According to a report recently published in Nature, a study that attempted to replicate the findings in 100 published psychology papers only managed to do so in 39 cases. Here’s an extract:
The results should convince everyone that psychology has a replicability problem, says Hal Pashler, a cognitive psychologist at the University of California, San Diego, and an author of one of the papers whose findings were successfully repeated. “A lot of working scientists assume that if it’s published, it’s right,” he says. “This makes it hard to dismiss that there are still a lot of false positives in the literature.”
There are, I think, two main implications, if the findings of the study are to be taken at face value. The first one is that it is increasingly hard to be confident about any finding, if it’s published in a single paper. This is something perhaps worth remembering when engaging with reports in the press about the latest “ground-breaking” discovery.
The second implication is that many research findings appear to be bound to a specific context, and that subtle changes in the parameters of the study might alter the findings entirely. Here’s an example, from the same report:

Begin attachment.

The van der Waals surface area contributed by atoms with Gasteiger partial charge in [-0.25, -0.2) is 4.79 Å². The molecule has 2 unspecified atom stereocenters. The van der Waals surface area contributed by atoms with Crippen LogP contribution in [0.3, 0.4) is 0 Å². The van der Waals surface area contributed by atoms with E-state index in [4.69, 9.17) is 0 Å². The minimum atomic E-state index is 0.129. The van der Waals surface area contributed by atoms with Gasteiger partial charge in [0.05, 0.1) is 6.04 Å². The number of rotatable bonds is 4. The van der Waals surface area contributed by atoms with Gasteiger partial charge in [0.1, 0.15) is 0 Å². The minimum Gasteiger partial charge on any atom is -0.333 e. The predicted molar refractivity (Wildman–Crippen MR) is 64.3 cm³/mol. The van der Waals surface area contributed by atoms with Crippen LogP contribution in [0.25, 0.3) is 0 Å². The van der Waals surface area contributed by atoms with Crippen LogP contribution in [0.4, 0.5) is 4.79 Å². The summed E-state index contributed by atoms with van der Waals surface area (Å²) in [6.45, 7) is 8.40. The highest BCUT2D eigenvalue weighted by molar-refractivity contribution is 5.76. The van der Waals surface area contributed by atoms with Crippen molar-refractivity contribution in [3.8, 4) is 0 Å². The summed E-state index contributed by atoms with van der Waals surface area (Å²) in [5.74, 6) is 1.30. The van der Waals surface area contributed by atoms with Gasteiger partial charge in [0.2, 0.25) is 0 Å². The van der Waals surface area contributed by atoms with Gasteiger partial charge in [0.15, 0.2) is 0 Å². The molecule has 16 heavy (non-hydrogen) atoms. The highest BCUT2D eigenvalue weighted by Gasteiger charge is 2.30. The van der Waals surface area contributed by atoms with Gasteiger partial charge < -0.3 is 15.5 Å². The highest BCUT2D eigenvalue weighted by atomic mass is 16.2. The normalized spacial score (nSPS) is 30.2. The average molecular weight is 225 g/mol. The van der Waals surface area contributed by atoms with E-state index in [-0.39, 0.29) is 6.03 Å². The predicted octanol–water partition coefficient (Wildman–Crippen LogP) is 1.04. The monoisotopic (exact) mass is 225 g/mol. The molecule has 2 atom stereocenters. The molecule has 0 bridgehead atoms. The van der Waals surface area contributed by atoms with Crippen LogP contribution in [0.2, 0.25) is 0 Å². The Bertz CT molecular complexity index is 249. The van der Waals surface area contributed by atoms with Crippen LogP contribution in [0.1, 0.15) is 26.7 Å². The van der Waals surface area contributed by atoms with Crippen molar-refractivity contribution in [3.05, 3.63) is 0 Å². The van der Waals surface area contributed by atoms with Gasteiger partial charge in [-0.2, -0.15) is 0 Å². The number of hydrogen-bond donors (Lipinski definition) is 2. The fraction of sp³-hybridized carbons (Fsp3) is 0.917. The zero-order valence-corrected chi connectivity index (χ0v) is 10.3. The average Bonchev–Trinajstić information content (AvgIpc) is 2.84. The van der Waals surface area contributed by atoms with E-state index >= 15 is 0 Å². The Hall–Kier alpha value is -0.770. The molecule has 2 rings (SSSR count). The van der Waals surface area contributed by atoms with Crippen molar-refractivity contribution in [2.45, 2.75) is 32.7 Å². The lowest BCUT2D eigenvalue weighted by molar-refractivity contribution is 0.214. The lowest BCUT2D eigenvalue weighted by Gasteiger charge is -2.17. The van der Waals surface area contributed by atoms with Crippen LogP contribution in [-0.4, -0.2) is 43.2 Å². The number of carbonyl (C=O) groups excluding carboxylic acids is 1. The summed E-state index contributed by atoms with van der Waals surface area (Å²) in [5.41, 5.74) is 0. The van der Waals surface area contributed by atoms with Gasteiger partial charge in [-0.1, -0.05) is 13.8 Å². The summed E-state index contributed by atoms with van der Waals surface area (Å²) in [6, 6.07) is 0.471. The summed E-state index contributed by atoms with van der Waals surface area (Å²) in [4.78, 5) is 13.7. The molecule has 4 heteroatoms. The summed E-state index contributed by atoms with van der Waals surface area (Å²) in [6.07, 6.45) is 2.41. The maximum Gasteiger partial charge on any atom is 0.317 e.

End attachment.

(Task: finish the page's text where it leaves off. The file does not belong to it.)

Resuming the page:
One non-replicate was an Israeli study about factors that promote personal reconciliation. The original study posed a scenario involving a colleague who had to miss work because of maternity leave or military duty. But vignettes prepared for a replication study in the United States involved a wedding and a honeymoon.
To me at least, this seems to suggest a need to move away from unconvincing and misleading claims to generalisability, and to focus instead on understanding the particularities of specific contexts.
More to read: It has been suggested that the problem of replicability is symptomatic of a broader crisis in science. Perhaps disturbingly, belief in certain findings seem to persist even after repeated failed attempts to replicate them, argue Kimmo Eriksson and Brent Simpson.
Finding your first job
Changing the topic – here’s a timely article I came across as I was
procrastinating preparing my application portfolio. Nick Hopwood, whose blog is a treasure trove of sound advice on research and academic life, reminds prospective job applicants of the need to be flexible as they look for their first academic job:
It’s probably safest to assume the following: the academic job closely related to your doctoral work almost certainly doesn’t exist, at least not on your continent, and if it does, someone else will probably get it anyway. […] It will help if you are flexible. […] You might have to be ready to move away from where you did your doctoral studies – geographically. Not only are some funders very keen on post-doctoral movement between institutions, some are rather wary of a narrowness that might result from staying put for too long. […] You might have to be ready to move away from your topic. The number of jobs with the title you’d give your ideal postdoc is probably zero. The number of jobs you could do is considerably larger. […] You might have to be ready to teach almost anything. Including stuff you really don’t know.
And on that note, I think it’s time I went back to preparing my job applications. After this latest post of mine, I think it’s a safe bet that I needn’t bother sending one to the University of Athens…